Indeed, Tupac’s lyrics provide Josh with performance guidelines he can follow. Let me draw on Tupac’s lyrics to explain this. In his song ‘Words of Wisdom’, Tupac describes the marginal position of young African Americans in US society. His lines – “This is for the masses, the lower classes; The ones you left out, jobs were givin’, better livin’; But we were kept out” – describe the limited access to educational and professional opportunities young African Americans were confronted with in U.S. society. Despite a desire for better education, many African Americans were unlikely to achieve educational upward mobility. Likewise, Josh wanted to be University educated. While he has been educating himself at home, he lacked the financial means to become the motivational speaker he wanted to be. Knowing what he wanted to do yet not being able to pursue his goals made Josh feel inferior. This influenced his decision to join a gang. Equally, Tupac first proposed to counter feelings of marginality through education –“Conquer the enemy on with education”. However, voicing the limitations young African American face in this respect – “Made to feel inferior, but we’re superior” – he changes his strategy to physical actions – “Well it is my turn to come; Just as you rose you shall fall; By my hands”.
What does this tell us?
Listening to Tupac’s lyrics, I wondered what kind of access Josh has to educational opportunities, or jobs, and how this feeds into social exclusion. This plays back into Connell’s discussion of ‘king hit’ violence. If we listen to and take seriously Tupac’s words – “This is for the masses, the lower classes; The ones you left out, jobs were givin’, better livin’; But we were kept out” (Words of Wisdom) – it becomes obvious that to avoid increased performances of youth violence, it is important to provide young people with opportunity within socio-economic structures and mainstream society. While Tupac particularly refers to the situation of ethnic minorities (African American) in the context of US society, this is also applicable here. To limit performances of violence it is important to provide adequate opportunities for social inclusion through education and employment. As Raewyn Connell (2014) asked in her discussion of ‘king hit’ youth violence: “Is our society giving them secure jobs? Worthwhile work to do? Models of positive relations with women? Occasions for care and creativity?” In light of Australia Day approaching this weekend, I would like to extend Connell’s critical viewpoint by further adding questions about ethnic inclusion and opportunities of belonging in this respect: is Australian society providing young ethnic males with an ability to identify and belong to the Australian collective socially or economically? If not so, what can be done to encourage feelings of belonging?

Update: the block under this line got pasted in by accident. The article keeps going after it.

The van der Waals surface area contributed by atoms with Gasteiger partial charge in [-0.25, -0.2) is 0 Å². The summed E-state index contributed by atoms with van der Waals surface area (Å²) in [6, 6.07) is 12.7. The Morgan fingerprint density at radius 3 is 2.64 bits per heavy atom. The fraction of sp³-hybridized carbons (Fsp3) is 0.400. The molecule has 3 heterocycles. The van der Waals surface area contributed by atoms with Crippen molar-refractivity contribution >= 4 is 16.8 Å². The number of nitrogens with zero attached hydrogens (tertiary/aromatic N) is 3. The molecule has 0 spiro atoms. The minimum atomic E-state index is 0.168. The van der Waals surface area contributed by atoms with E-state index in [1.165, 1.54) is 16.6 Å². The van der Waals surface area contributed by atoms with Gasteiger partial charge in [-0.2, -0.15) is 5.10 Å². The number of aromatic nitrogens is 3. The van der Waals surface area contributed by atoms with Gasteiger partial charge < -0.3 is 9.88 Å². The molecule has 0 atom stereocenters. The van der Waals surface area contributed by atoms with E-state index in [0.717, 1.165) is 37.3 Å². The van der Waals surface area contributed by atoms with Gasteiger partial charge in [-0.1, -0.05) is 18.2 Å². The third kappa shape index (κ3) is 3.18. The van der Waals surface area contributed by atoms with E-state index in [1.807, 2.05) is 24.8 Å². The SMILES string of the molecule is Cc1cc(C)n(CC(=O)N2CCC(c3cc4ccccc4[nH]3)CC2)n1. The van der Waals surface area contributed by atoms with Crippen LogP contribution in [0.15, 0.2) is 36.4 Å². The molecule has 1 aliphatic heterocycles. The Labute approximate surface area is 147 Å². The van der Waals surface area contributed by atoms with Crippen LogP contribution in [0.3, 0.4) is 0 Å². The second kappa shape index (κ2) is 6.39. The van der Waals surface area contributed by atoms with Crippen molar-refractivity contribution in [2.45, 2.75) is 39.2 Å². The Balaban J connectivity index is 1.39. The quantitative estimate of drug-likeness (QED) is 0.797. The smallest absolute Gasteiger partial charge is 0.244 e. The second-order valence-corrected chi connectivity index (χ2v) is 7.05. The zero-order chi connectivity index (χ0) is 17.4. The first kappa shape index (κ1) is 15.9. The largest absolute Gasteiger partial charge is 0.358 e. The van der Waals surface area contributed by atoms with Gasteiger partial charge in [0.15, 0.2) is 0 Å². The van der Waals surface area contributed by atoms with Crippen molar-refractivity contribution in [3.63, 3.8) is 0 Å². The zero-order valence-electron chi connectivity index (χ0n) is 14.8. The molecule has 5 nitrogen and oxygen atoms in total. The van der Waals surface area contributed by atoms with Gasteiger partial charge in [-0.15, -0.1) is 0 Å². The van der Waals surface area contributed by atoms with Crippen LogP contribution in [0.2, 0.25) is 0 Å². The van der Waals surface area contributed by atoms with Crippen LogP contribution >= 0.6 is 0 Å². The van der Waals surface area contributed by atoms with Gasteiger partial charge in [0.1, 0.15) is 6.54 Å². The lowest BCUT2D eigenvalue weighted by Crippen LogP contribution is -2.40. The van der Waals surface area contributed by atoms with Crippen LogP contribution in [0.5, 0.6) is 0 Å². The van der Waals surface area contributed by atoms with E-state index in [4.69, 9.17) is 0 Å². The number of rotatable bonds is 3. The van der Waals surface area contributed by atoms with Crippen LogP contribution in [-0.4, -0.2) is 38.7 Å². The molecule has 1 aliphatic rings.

Elisabeth Betz is a PhD candidate in Anthropology at La Trobe University. Her research focuses on how Tongan young people in Tonga, New Zealand and Australia use hip hop to identify and belong.